The Thoroughbred Makeover in the format we see today came to the Kentucky Horse Park in Lexington, Ky., in 2015. Nearly 200 horses competed in 10 disciplines after 10 months of training, vying for $100,000 in prize money. Extensive workshops, panels and educational opportunities were offered, and a world-class trade fair
rounded out the weekend.

It’s important to note that the Makeover is not solely geared toward professional riders: juniors, amateurs, professionals and teams all compete together, with specific awards for the highest-placed amateur, junior and team in each division. Amateurs and juniors have won several divisions at previous Makeovers, and junior Charlie Caldwell won the overall 2017 Makeover on a West Virginia-bred polo pony.

The riders will compete in 10 disciplines: barrels, competitive trail, dressage, eventing, field hunters, polo, ranch work, show hunters, show jumpers, and freestyle (a freeform division to demonstrate skills of the trainer’s choice).

For the 2019 event, which will be held Oct. 2-5 at the Kentucky Horse Park, 673 trainers from 44 states and four Canadian provinces have been accepted to compete with 723 horses.

The riders will compete in 10 disciplines: barrels, competitive trail, dressage, eventing, field hunters, polo, ranch work, show hunters, show jumpers, and freestyle (a free-form division to demonstrate skills of the trainer’s choice).

Thoroughbred Makeover Rosie Napravnik
Rosie Napravnik retired from a highly successful career as a jockey and now retrains off-track Thoroughbreds. Photo by Lou Oms/Creative Commons

Coming Up Rosie

Champion jockey Rosie Napravnik is no stranger to competition. A two-time winner of the Kentucky Oaks and winner of the Breeders’ Cup Juvenile and Distaff, Napravnik doesn’t need to be told about the heart of a Thoroughbred, but she’s enjoying showing the world what these horses can do when they retire from racing.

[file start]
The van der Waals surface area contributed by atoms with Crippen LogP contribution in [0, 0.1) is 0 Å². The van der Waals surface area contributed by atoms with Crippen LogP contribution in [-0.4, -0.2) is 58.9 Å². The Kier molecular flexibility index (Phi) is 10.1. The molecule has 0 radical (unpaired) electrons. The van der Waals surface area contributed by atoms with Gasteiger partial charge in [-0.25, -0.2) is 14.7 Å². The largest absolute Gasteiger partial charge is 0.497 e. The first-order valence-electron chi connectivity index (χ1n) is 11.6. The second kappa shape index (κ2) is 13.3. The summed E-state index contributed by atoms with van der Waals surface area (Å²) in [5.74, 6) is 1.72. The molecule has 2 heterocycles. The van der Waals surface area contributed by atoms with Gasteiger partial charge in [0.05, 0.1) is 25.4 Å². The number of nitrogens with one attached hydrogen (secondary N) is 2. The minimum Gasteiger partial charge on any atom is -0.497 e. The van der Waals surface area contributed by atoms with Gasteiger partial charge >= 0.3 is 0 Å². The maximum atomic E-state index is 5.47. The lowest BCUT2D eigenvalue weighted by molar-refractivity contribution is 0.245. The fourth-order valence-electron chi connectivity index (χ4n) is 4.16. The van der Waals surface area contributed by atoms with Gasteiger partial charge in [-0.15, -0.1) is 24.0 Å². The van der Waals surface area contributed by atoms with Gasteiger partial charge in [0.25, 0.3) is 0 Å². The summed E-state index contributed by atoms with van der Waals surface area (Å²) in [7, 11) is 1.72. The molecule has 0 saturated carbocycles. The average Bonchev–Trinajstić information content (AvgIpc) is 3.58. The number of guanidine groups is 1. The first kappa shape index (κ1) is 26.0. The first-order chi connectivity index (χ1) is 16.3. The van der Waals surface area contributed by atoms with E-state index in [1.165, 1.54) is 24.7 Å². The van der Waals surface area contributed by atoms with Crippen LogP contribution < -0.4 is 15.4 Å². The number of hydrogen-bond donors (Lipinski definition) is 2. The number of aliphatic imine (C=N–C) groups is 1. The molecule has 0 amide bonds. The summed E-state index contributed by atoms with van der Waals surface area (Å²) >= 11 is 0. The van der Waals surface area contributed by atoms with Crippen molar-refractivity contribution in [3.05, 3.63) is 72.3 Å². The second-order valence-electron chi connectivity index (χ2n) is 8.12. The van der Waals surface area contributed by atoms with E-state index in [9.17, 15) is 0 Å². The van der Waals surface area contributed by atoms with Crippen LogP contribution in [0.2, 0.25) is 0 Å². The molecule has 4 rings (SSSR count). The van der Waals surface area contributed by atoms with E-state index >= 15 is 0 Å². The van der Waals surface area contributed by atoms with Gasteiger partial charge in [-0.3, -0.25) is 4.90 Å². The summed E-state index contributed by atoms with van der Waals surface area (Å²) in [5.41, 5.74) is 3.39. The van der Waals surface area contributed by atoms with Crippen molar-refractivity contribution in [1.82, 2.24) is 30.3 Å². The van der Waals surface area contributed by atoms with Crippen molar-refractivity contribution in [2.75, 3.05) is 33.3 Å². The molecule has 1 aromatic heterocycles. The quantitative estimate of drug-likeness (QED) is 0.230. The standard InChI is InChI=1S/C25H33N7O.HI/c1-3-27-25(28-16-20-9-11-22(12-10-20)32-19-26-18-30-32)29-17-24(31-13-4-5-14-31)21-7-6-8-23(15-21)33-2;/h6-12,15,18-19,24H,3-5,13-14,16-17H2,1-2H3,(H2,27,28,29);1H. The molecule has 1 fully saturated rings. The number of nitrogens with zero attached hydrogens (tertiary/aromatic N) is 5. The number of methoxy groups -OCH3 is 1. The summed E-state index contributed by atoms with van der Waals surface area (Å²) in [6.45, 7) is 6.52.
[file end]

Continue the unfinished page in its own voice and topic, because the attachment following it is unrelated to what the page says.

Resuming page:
This year, Napravnik has three horses competing: two under her tutelage alone and one that is a team horse. Implemented in 2018, the Makeover’s team competition seeks to involve more riders in the retraining of retired racehorses. A team must have at least three members, with two members presenting the horse in competition.

This format defrays some of the time and cost affiliated with owning a horse by allowing it to be shared among multiple riders and caretakers. Over 40 teams have indicated their intent to compete in 2019, a significant increase from 15 teams in 2018.

My Man Sam is Napravnik’s team horse, who will be competing in show hunters under the team name Rosie Napravnik Off-Track Sporthorses. Sanimo will be an individual mount for Napravnik; she actually galloped the big bay for her husband, racehorse trainer Joe Sharp, during his days on the track.

She loved Sanimo’s trot and gallop, and had always told the owners she wanted him if and when he retired from racing. Napravnik got Sanimo right after he turned 3 and gave him 10 months off.

“He’s immature right now, but in four years he’s going to be a monster,” she says. Sanimo is aiming for the eventing portion of the Thoroughbred Makeover.